Superhero Tactics to Get Past the Gatekeeper

Don't let The Gatekeeper hold you back from achieving your sales goals! Seize your chance to unleash your inner sales superhero, conquer the gatekeeper and take your sales superpowers to new heights!

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Joe: Matt, allow me to introduce the super villain we’re going up against today. The Gatekeeper. It’s an enigmatic Sentinel stand in between you and B2B success. This vigilant figure stationed at the crossroads of access information and progress can be your formidable ally or a cunning adversary, but fear not because our webinar is here to help to equip you with supercharged sales tactics that will help you bypass the gatekeepers barriers and gain access to invaluable resources.

So just very briefly, Matt, for our brand new B2B superheroes, who do we mean when we’re referring to the gatekeeper?

Matt: When we refer to a gatekeeper, we’re actually talking about two personas. One you’ll face as a sale development rep when you’re cold calling and the other you’ll face as an account executive when you’re trying to close a deal.

So, the first and most traditional sense when we think of a gatekeeper is that of a admin executive assistant, someone who’s in charge for managing The direct line and email of a senior executive at the other type of gatekeeper. The one you’d face when you’re an account executive trying to close a deal is someone who I would call is a relationship gatekeeper, meaning that you may be working with certain individuals within a deal.

However, you know that you need to get to the chief revenue officer or the VP of marketing and they are not allowing you. to access that individual, keeping you at a certain level within the organization.

Joe: So, they’re defending their seniors from salespeople, such as us ringing up, trying to get them, get into contact with them.

That’s what they’re doing, correct? So, what are some common challenges that, SDRs or whoever will face when dealing with gate, gatekeepers and what can we do to overcome them?

Matt: I think we need to go back to the reason why admins and executive. assistance even exists in the first place.

And that is their job is to optimize the day to day barrage of tasks and activities that the executive is going to have, right? And so that’s everything from fielding inbound calls, managing appointments, and really trying to remove as many distractions as possible. And so, in sales, we’re often told to call to the top or call to the executive level.

And so one of the key things that a good admin will do is limit the number of calls that they. An executive is getting. So that’s, I think, first and foremost. And then they are also trying to decide which people are relevant for that executive to speak with.

Joe: But before we get on a call, before we get through to the gatekeeper, is there any preparation that we can do?

What sort of things do we need to do to prepare for that call?

Matt: Yeah, great question. Hopefully as an SDR. We all have access to applications that will find contact information. So, email, phone number but also to your point, like we need to do our research, right? Like we should have done some amount of research on the business.

Some amount of research on the individual and oftentimes on LinkedIn sales navigator, for example, you can actually find who the admin executive assistant is, right? And so, you can find, for example, how long they’ve been there, maybe where they went to college. Maybe if they posted recently, you can learn about their, I don’t know if their kids baseball match, whatever it might be.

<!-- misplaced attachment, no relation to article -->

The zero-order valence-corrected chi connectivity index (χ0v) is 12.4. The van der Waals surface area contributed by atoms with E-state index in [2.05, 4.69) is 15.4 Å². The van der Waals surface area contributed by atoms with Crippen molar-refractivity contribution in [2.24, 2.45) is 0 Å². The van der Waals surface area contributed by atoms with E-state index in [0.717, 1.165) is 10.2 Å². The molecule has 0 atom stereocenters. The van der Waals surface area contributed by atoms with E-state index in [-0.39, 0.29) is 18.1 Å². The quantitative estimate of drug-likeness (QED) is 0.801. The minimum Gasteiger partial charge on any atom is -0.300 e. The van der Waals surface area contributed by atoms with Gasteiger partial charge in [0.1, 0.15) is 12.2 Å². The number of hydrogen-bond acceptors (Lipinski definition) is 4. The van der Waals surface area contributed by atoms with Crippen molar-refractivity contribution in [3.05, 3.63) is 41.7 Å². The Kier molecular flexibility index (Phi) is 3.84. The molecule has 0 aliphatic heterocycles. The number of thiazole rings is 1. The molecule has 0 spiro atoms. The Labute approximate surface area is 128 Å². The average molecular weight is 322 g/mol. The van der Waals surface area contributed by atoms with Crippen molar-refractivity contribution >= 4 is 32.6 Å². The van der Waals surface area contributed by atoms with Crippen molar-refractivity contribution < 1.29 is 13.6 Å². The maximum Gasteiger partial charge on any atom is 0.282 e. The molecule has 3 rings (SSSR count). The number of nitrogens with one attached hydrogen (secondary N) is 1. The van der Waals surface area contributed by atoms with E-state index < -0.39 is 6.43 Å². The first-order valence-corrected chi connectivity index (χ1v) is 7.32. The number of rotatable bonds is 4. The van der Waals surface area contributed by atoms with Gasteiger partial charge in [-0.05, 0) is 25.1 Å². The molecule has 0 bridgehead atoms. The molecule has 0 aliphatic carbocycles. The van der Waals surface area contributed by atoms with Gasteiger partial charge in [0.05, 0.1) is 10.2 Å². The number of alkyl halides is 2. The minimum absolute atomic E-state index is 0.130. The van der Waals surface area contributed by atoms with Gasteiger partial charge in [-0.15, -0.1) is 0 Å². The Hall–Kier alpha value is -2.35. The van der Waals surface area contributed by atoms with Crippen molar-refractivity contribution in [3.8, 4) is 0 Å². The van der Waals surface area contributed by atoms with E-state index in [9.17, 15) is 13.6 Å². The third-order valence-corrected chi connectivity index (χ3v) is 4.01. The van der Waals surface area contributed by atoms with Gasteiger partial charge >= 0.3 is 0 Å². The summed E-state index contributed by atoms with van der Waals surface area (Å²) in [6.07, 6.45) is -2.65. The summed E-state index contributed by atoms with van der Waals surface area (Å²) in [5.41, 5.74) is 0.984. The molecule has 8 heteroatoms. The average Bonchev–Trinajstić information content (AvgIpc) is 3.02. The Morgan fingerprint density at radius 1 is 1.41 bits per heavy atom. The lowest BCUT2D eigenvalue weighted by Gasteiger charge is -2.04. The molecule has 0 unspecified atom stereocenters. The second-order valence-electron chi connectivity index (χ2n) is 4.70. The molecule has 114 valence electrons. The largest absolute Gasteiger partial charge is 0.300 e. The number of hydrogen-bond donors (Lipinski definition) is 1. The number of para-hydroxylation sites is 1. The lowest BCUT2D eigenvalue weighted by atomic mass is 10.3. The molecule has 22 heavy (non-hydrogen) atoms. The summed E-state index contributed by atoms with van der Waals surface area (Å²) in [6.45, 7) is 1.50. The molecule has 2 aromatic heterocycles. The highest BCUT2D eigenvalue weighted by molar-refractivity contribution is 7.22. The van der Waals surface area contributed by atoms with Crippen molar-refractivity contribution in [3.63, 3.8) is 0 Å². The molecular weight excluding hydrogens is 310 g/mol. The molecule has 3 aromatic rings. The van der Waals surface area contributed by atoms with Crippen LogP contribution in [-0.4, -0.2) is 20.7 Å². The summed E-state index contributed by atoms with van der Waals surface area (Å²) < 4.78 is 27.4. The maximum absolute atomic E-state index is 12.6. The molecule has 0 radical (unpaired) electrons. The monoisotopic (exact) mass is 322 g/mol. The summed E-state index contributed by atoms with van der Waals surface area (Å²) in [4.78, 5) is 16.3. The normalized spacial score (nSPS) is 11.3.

Just so you have something to talk about and be relatable on the phone. I started my sales career way back in 2003, way before kind of modern sales cadences were even a thing. And I was literally given a Excel document with phone numbers to call. And I remember pretty much with every single admin, they’ll always going to ask, what’s your name?

What company are you with? And do you have an appointment? And that is, nine times out of ten what they’re going to ask you. So being prepared to address those in a very confident, non-confrontational way. One where you’re respectful. And again, the whole goal here is to not view these gatekeepers as adversaries per se.

But really treat them as your, potentially your sidekick and helping to navigate the organization.

Joe: So what you’re saying then is, it is important to like, it could be something as simple as getting onto LinkedIn, seeing that, yes, this person’s done this thing that would accomplish this thing, but if they mentioned they really like surfing, for example, you approach them with something about surfing, is that correct?

Matt: Yeah, be relatable. Be polite. Don’t lie. I would say the other I had a prior company when I had a executive assistant. She’d always laugh because the biggest giveaway that any cold caller could do is use your full name. And so, if someone said, hi, this is blah blah blah from XYZ company. Is Matthew Marino there?

She would know immediately that I’ve not spoken to that individual. No one calls me Matthew, let alone uses my full name. But use the contact’s first name. And don’t bring a level of stress or anxiety to the call, right? Just sound calm, confident, make your ask. And hopefully they’ll pass you through.

They likely won’t, so don’t get discouraged. There’s other ways to get around the gatekeeper, but when you do call in and get into the gatekeeper just remember, just be human, don’t be a jerk.

Joe: 100%. I do want to come back to that. The question of, avoiding the gatekeeper altogether.